Distributions and withdrawals from companies are not secure. The calculation interest rate at which these amounts paid out to the shareholders are discounted must demonstrate the same dimension of insecurity as the company to be assessed as per the condition of risk equivalence and thus the distributions and withdrawal potentials. The starting point for modelling the calculation interest rate is a secure interest rate. The quality of the interest rate with regards to the freedom from risk ensures that risk surcharges are not recorded multiple times when developing the calculation interest rate. In addition, the secure interest rate must have the same term, i.e. the period within which the interest rate is available must be the same as the duration of the company. Since companies are generally assessed under the assumption of an infinite existence, approximate solutions must be selected for the secure interest rate due to a lack of infinite interest contracts. The expensive modelling of calculation interest rates plays a role in the framework of the assessment of companies only in the scope of statutory and social contract-related assessment reasons, i.e. when determining objective company values.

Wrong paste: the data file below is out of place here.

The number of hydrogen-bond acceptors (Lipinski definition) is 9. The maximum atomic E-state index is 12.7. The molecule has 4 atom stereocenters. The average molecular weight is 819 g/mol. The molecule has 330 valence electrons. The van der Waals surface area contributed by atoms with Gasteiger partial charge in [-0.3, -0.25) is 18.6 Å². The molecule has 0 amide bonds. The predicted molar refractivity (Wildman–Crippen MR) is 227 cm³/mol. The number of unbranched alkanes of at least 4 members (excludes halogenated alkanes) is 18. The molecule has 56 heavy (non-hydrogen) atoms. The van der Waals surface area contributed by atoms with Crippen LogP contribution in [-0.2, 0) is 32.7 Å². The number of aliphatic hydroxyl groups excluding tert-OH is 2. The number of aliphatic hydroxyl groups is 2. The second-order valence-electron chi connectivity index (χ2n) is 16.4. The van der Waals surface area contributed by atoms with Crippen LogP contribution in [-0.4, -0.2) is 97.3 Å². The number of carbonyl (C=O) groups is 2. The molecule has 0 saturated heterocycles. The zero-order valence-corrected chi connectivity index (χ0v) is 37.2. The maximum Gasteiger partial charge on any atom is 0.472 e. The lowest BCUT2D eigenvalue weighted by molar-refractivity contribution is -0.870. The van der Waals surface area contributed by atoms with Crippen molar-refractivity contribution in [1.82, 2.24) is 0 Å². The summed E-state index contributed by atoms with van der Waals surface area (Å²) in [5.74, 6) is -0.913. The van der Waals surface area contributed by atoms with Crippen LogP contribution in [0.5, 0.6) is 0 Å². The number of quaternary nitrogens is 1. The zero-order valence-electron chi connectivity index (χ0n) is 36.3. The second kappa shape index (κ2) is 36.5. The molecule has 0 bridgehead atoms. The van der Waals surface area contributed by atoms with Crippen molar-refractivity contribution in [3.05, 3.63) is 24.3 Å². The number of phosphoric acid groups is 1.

In earlier decisions regarding public law-related settlement cases, the focus of case law referred to historical lending interest rates for long-term securities. The past 15 to 30 years of empirical data are thus incorporated into the calculation. Since the interest structure curve is propagated in IDW S1, a clear change in the case law has begun so that primarily the interest structure curve is referenced when deriving the base interest rate. Interest structure curves model the future interest progression on the basis of spot rats and thus accommodate the requirements of the future relevance of the company assessment. Spot rates represent the interest rate of zero bonds or hypothetical zero bonds for maturity brackets of 1 to 30 years. This information which exists on the market regarding interest is processed into interest structure curves using the Svensson function. In cases of normal investor behaviours, higher interest rates are offered or required for longer investment maturities than for short maturities. This results in the typical interest structure progression of an increasing interest curve with a decreasing threshold growth. Interest information for maturities of up to 30 years represent good approximate solutions for the required maturity equivalence. To simplify the practical company evaluation, via the target value search function in table calculation programmes, a uniform interest rate can be determined at which the projected distributions or withdrawals can be discounted. This interest rate then represents the base interest rate for determining the calculation interest rate. There is thus no correlation between the base interest rate in the BGB (German Civil Code) and the base interest rate of the company assessment. To avoid the interest rate information from being distorted, IDW and case law recommend determining an average base interest rate which can be determined from the uniform interest rate of the last three months prior to the assessment date. The three-month period finds a correlation when determining the average stock market price as the minimum value of the corporate law-related settlement. If a uniform interest rate is not used for discounting and instead the interest rates for the exact maturity are to be used, forward rates apply. These are determined based on spot rates and describe the interest rate valid for the term steps t up to t+1. Forward rates are required for precise phase discounting since this is the only way to take the consideration of the phase-related degree of debt as per marketing values into account for the discounting. The rounding method for the base interest rate by 0.25 percent points recommended by the IDW has partially established itself. A theoretical foundation for this is lacking however. To determine the base interest rate for the purposes of the company assessment, the BaseRateGuide from WOLLNY WP is available on the homepage http://www.en.wollnywp.de/. Base interest rates for assessment dates from 8/1/1997 to the respective current date can be viewed here.